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Feb. 17, 2020 | Monday
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Hometown Traveller: Centuries of history and the welcoming people of Iran
Persepolis, capital of the Achaemerid Empire 530 BC to 330 BC. (Nick Cannon photo)

The news has been full of tragedy and war-mongering in Iran lately. This story from NOTL residents Pam and Nick Cannon's trip to Iran in April 2018 shows that people the world over are the same. The Cannons have escorted groups of seniors all over the world through Toronto's Craig Travel. They have visited over 90 countries – and counting.

Pam Cannon

Special to The Lake Report

This quote sums up our feelings for Iran since our return from a wonderful tour of this country in April 2018.

“You can shake the sand from your shoes, but it will never leave your soul.”

In light of all the news these past weeks I felt that it may be appropriate to recap our travel there.

The scenery is stunning, from the snow-capped mountains to the UNESCO gardens in the middle of the desert, but it is the people who are the “soul” of Iran.

In every village, town and city, we were greeted with hugs, handshakes, smiles and requests for photographs. From young children on school trips, to senior citizens sitting on the sidewalk, the welcome was “Thank you for visiting us” and “We are happy to see you” –  always delivered with a smile. From the younger generation we were usually asked “Where are you from?”, “What is your name?” and “How old are you?” 

Every meal was a delight. Our guide found the most interesting locations and the food was wonderful. We ate in an old Armenian bath house and in a “caravanserai,” a roadside inn where travellers can rest and recover from the day’s journey, especially along the Silk Road.

I cannot describe the feelings as we gazed at artifacts that were 5,000 years old, or heard the history of this country. The mosques, palaces, historic houses defy description.

An unexpected link to Canada occurred when we visited the Tabait Bridge. It was designed by Leila Araghian. She has a master of architecture degree from the University of British Columbia, where she won the UBC Architecture Alumni Henry Elder Prize.

We had an excellent visit to the Tower of Silence. Until 40 years ago corpses could still be found on top of the Tower of Silence in Yazd, slowly disintegrating and being picked apart by the desert vultures in Zoroastrian tradition. What an interesting way to dispose the bodies of the dead.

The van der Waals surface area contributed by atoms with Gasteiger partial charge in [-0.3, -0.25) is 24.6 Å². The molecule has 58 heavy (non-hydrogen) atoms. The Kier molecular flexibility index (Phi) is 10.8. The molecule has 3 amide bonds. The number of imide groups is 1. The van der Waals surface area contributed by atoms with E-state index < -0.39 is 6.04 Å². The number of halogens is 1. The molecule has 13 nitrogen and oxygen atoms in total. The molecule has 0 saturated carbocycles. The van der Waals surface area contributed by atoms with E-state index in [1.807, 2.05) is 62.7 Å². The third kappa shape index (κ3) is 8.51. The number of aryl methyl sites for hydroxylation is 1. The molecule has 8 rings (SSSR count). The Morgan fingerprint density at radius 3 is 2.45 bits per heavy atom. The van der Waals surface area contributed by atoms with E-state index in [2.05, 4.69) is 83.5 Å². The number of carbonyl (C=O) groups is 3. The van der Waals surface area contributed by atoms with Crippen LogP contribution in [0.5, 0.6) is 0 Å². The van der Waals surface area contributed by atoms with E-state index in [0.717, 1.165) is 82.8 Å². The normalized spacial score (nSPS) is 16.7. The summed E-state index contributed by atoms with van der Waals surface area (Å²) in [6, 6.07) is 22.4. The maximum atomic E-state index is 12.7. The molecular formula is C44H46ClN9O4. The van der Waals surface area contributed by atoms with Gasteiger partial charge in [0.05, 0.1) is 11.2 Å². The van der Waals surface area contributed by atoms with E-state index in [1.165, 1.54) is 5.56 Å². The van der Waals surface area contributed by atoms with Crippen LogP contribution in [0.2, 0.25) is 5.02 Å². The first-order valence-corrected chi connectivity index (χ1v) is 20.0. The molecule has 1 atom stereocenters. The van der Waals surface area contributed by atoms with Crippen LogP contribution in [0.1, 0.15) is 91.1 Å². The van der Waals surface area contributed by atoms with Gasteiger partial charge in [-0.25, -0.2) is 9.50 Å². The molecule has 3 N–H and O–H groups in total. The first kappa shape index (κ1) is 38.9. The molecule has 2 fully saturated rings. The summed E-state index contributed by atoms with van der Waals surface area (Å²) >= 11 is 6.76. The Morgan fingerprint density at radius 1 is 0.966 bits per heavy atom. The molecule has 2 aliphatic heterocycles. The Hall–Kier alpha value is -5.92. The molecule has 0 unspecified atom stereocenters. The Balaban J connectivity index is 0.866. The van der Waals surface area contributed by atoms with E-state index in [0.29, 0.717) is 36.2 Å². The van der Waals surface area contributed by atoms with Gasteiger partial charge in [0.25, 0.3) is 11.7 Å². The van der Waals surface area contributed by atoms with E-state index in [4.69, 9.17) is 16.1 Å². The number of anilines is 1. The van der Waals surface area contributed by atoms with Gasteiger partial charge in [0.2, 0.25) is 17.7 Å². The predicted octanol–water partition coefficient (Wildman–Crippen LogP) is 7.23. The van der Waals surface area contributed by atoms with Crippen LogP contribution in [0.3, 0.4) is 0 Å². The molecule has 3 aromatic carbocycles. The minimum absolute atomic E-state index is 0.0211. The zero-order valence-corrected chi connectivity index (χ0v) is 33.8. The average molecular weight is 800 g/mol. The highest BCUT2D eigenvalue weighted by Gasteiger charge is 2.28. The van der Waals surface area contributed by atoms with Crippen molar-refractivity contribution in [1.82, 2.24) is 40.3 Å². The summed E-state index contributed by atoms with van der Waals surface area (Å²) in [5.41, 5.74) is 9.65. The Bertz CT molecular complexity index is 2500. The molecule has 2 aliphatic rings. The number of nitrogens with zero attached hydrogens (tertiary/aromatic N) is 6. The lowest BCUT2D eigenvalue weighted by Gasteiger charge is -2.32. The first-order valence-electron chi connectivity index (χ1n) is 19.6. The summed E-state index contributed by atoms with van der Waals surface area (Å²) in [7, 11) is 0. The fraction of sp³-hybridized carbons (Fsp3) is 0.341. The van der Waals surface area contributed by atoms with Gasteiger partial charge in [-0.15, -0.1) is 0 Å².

A visit to the Fire Temple also in Yazd again emphasizes the long history of this country. The flame is behind a glass wall and has been burning for 1,100 years. A priest is always on duty to keep it lit.

On arrival at the Abbasi Hotel in Isfahan there was a huge crowd around the main entrance and barriers holding people back. We thought it was all for us! They did cheer as we got off the bus, but they were waiting for the Iranian soccer team to arrive.

This building is a 300-year-old palace that was converted to a hotel 80 years ago. It is a living museum, built around courtyards with fountains and gardens.

After dinner, a surprise: We went by bus to a sacred place” – Zoorkhaneh (House of Strength), a round room with seats looking down on a ring where men performed push-ups, juggling with huge weights and exercises. The entire presentation is accompanied by a man with a drum and singing religious songs to exhort them to greater effort.

We were amazed at the length of time each activity went on, and the strength shown by these participants. There is no competition and no one is allowed to pay to see this. It is strictly prohibited as it is considered a holy exercise.

Throughout the tour we were overwhelmed by the welcoming of the Iranian people wherever we went. In one of the mosques we met two lovely young women who were students at the time. We have kept in touch with them – one of them is now married and the other is an engineer.

I am constantly reminded of the marvellous Maya Angelou quote: “Perhaps travel cannot prevent bigotry, but by demonstrating that all peoples cry, laugh, eat, worry, and die, it can introduce the idea that if we try and understand each other, we may even become friends.”

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